Andy McSmith's Diary: White Dee: I’m not too common for the Commons


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Indy Politics

White Dee, who rose to fame through the Channel 4 series Benefits Street, has given Old Etonian Tory MP Kwasi Kwarteng a piece of her mind, for allegedly saying that she was “too common” for the House of Commons. She is so cross she may even run against him in Spelthorne next year.

“Then we’ll see who is too common,” she told Total Politics magazine.

“I can’t understand comments like that. They aren’t really very helpful. I’ve never said I’m not common, but I’m not stupid. Comments like that just make people think: ‘Check him out, little public schoolboy, blah, blah, blah.’”

This is not an argument that I would care to get stuck into, but I feel compelled to point out that there is no record that Kwarteng ever described White Dee as “common”.

On hearing that she had parliamentary ambitions, Kwarteng was quoted by the Daily Star in February as saying “she should give it a go if she thinks she has the right qualities”. But he added that she would probably not succeed because “she’s not a particularly good role model”. The words “too common” would appear to have been thought up by a headline writer. There was nothing in the text to suggest that the Tory MP ever used them.

A key thing to remember

Losing the keys to your place of work is more than a nuisance, it is a big security risk, if you are a prison officer. There have been three cases this year in which locksmiths have been summoned to HM prisons in a rush after jailers discovered they could not find their keys – at Lindholme, near Doncaster, in February; Haverigg in Cumbria, in May; and Highpoint, in Suffolk, in July. I see from Hansard that those incidents cost the taxpayer £88,101. Even car manufacturers do not charge that much for lost keys.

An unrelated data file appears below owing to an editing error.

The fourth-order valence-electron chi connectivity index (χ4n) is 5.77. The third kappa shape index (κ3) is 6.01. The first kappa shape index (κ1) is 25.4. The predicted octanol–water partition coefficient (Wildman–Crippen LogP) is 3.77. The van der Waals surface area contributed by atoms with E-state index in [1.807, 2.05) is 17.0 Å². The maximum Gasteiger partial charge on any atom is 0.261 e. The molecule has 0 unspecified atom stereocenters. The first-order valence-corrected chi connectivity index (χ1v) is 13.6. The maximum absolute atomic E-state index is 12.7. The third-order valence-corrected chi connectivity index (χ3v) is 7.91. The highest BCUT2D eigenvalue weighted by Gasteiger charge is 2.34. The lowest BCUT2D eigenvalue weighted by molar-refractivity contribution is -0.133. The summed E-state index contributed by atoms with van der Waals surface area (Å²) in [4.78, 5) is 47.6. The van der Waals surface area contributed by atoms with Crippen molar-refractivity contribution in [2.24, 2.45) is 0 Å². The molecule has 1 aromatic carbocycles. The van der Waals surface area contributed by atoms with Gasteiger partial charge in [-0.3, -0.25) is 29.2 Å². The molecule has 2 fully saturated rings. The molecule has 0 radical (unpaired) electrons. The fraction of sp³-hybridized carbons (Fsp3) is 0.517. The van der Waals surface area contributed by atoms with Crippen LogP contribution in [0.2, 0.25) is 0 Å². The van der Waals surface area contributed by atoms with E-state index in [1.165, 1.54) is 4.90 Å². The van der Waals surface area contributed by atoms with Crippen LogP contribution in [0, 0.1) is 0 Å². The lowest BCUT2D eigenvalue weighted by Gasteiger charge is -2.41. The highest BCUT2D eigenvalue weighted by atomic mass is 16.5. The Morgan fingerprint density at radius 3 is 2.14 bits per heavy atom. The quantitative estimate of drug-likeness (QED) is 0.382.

A vote for vegans

Vegans working in the Houses of Parliament are being offered a special vegan loyalty card this month, which is apparently “world vegan month”.

Eat nine vegan meals in any of Parliament’s catering establishments and you can have a tenth free. There are only three known vegans among the 650 MPs – Kerry McCarthy, Cathy Jamieson and Chris Williamson – all Labour – but Ben Williamson, of the animal rights group Peta, tells me: “I am led to believe that Parliament is the second-biggest catering establishment in the capital, after Wormwood Scrubs. It’s not just MPs that eat there, but also lots of MPs’ staff, interns, visitors, and the clerks, maintenance people, security people, etc. So we expect that many thousands of vegan meals will be consumed during November.”

Just another brick in the wall

There was a near riot in Folkestone during the weekend after workmen were spotted drilling holes to remove part of the wall of an amusement arcade.

The local MP, Damian Collins, has pleaded for the missing piece of masonry to be retained in the town. Shepway Council has expressed disappointment that it has gone.

Social media have been alive with protests. This is because on that piece of wall there is a genuine Banksy. The family who own the arcade are fed up with having to look after this treasure, which depicts an old woman, and want to sell it, to raise money for cancer research.

Robin Barton, a London art dealer who is supervising its removal, told the Kent Messenger that the family “don’t really care” how Folkestone people feel about losing their Banksy, they just want it off their hands.